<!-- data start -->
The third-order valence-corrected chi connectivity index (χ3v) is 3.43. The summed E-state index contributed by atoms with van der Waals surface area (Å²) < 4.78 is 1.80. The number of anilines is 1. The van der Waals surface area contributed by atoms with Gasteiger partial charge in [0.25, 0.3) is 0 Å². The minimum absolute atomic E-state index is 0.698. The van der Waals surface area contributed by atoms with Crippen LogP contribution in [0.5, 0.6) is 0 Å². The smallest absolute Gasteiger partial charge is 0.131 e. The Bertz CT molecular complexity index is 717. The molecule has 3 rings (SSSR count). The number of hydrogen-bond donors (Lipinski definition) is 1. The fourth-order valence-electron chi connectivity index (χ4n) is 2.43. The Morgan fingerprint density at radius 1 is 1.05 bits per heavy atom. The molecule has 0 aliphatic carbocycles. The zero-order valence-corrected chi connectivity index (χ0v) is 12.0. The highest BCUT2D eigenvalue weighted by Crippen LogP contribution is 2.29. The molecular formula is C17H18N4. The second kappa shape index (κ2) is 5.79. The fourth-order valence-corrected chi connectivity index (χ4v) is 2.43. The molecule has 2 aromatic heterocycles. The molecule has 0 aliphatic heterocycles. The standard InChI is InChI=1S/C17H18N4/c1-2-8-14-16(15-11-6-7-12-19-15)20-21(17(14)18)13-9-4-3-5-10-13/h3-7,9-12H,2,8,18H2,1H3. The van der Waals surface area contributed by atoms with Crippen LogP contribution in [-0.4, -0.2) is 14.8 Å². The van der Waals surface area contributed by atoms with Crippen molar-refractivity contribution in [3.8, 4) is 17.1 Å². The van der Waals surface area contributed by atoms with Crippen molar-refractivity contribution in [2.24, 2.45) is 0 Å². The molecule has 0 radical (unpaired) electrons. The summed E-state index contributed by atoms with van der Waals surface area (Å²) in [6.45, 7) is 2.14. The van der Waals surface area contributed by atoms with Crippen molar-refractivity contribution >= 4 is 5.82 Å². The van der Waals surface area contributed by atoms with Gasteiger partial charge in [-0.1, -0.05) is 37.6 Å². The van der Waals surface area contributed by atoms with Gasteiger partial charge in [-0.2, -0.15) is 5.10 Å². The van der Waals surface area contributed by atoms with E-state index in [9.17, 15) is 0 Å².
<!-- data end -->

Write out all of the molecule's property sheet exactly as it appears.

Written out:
The third-order valence-corrected chi connectivity index (χ3v) is 3.43. The summed E-state index contributed by atoms with van der Waals surface area (Å²) < 4.78 is 1.80. The number of anilines is 1. The van der Waals surface area contributed by atoms with Gasteiger partial charge in [0.25, 0.3) is 0 Å². The minimum absolute atomic E-state index is 0.698. The van der Waals surface area contributed by atoms with Crippen LogP contribution in [0.5, 0.6) is 0 Å². The smallest absolute Gasteiger partial charge is 0.131 e. The Bertz CT molecular complexity index is 717. The molecule has 3 rings (SSSR count). The number of hydrogen-bond donors (Lipinski definition) is 1. The fourth-order valence-electron chi connectivity index (χ4n) is 2.43. The Morgan fingerprint density at radius 1 is 1.05 bits per heavy atom. The molecule has 0 aliphatic carbocycles. The zero-order valence-corrected chi connectivity index (χ0v) is 12.0. The highest BCUT2D eigenvalue weighted by Crippen LogP contribution is 2.29. The molecular formula is C17H18N4. The second kappa shape index (κ2) is 5.79. The fourth-order valence-corrected chi connectivity index (χ4v) is 2.43. The molecule has 2 aromatic heterocycles. The molecule has 0 aliphatic heterocycles. The standard InChI is InChI=1S/C17H18N4/c1-2-8-14-16(15-11-6-7-12-19-15)20-21(17(14)18)13-9-4-3-5-10-13/h3-7,9-12H,2,8,18H2,1H3. The van der Waals surface area contributed by atoms with Crippen LogP contribution in [-0.4, -0.2) is 14.8 Å². The van der Waals surface area contributed by atoms with Crippen molar-refractivity contribution in [3.8, 4) is 17.1 Å². The van der Waals surface area contributed by atoms with Crippen molar-refractivity contribution in [2.24, 2.45) is 0 Å². The molecule has 0 radical (unpaired) electrons. The summed E-state index contributed by atoms with van der Waals surface area (Å²) in [6.45, 7) is 2.14. The van der Waals surface area contributed by atoms with Crippen molar-refractivity contribution >= 4 is 5.82 Å². The van der Waals surface area contributed by atoms with Gasteiger partial charge in [-0.1, -0.05) is 37.6 Å². The van der Waals surface area contributed by atoms with Gasteiger partial charge in [-0.2, -0.15) is 5.10 Å². The van der Waals surface area contributed by atoms with E-state index in [9.17, 15) is 0 Å².